Confessions of a Multiverse Skeptic

Okay, the title of my post is a little misleading. A more accurate, but less catchy, title for my post would be, "Confessions of a Skeptic of the Multiverse Objection to the Fine-Tuning Argument." Whew! Just trying saying that five times fast!On a serious note, I've mentioned before that I am not convinced by appeals to the multiverse hypothesis to probabilistic versions of the fine-tuning argument (FTA). In this post, I will try to explain why.Informal Critique of the Multiverse … [Read more...]

LINK: “But Theists Do It Too: An Objection To Plantinga’s EAAN” by Jimmy Licon

Abstract: In this paper, I present an objection to Plantinga’s evolutionary argument against naturalism called the theistic parity reply. Since traditional theism holds there is a great deal about the thoughts/intentions of God that is unknown to his creations, it could be that God desires that his subjects lack doxastic reliability for some good, unknown to them. If such a scenario cannot be blocked by the theist, then she must admit the probability her cognitive faculties are reliable is i … [Read more...]

The Best Argument for God’s Existence: The Argument from Moral Agency

Continuing my theme of summarizing arguments about God's existence inspired by the writings of Paul Draper, this time I have chosen to summarize an argument for God's existence, the "argument from moral agency." Draper's full argument may be found in his paper "Cosmic Fine-Tuning and Terrestrial Suffering: Parallel Problems for Naturalism and Theism." (The link will take you to JSTOR, where the paper sits behind a 'paywall,' so if you don't have JSTOR access you won't be able to read the … [Read more...]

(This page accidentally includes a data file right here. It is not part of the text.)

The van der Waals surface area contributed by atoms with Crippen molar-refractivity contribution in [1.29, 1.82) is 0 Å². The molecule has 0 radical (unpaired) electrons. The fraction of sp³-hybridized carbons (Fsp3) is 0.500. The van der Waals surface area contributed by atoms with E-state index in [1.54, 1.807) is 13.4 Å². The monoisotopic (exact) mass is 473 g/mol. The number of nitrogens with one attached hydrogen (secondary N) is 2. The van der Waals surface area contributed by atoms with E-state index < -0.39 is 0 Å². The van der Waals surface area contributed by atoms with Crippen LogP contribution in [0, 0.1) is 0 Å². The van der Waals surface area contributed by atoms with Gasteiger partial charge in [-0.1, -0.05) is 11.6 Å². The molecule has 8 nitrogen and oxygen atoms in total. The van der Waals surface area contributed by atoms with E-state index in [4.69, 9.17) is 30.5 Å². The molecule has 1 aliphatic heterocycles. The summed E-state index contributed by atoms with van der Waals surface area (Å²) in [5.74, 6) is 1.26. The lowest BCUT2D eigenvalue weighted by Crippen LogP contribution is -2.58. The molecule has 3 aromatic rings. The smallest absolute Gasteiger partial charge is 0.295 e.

Victor Reppert on the Argument from Evil as a Reductio

Can atheist who rejects moral realism press the argument from evil? Many theists, including William Lane Craig and Ravi Zacharias, have argued that the answer is "no." In my old critique of one of Zacharias's books, I wrote the following.Zacharias presents two objections to AE. First, he suggests that it is incoherent for atheists to appeal to evil as evidence of the nonexistence of God since objective moral evil could not exist if there is no God (p. 48). Yet, as I argued above, objective … [Read more...]

How Not to Debate ‘the’ Moral Argument: Reply to PZ Meyers

In a recent post, PZ Myers complains that a couple of atheists botched their response to 'the' moral argument for God's existence.[1] He writes:There is a common line of attack Christians use in debates with atheists, and I genuinely detest it. It’s to ask the question, “where do your morals come from?” I detest it because it is not a sincere question at all — they don’t care about your answer, they’re just trying to get you to say that you do not accept the authority of a deity, so that the … [Read more...]

A Key Assumption of TASO

In Chapter 8 of The Existence of God, 2nd edition (hereafter: EOG), Richard Swinburne defends two teleological arguments for the existence of God.  The second argument he calls the Teleological Argument from Spatial Order (TASO):1. The laws and boundary conditions of the universe are such as to make probable the evolution of human bodies.Therefore:2. God exists.Swinburne argues that (1) provides relevant evidence in support of (2), significantly increasing the probability that (2) … [Read more...]

20+ Questions for Theists

(This post was last edited on 21-Jun-12, by reorganizing the list into a more logical sequence. I apologize in advance for the inconvenience this may cause to people who have posted comments or their own articles discussing these.)As a follow-up to my last post, I compiled a list of my own questions for theists. I'm sure readers will have many of their own to add.The question "Why is there something rather than nothing" presupposes "nothing" as being  the normal state of affairs. Why … [Read more...]

Swinburne’s Teleological Argument from Spatial Order

In Chapter 8 of The Existence of God, 2nd edition (hereafter: EOG), Richard Swinburne defends two teleological arguments for the existence of God.  The first one he calls the Teleological Argument from Temporal Order (TATO).  The factual premise of TATO is that a universe governed by simple natural laws exists.  The second argument he calls the Teleological Argument from Spatial Order (TASO).  The factual premise of TASO is that a universe (governed by simple natural … [Read more...]


CLOSE | X

HIDE | X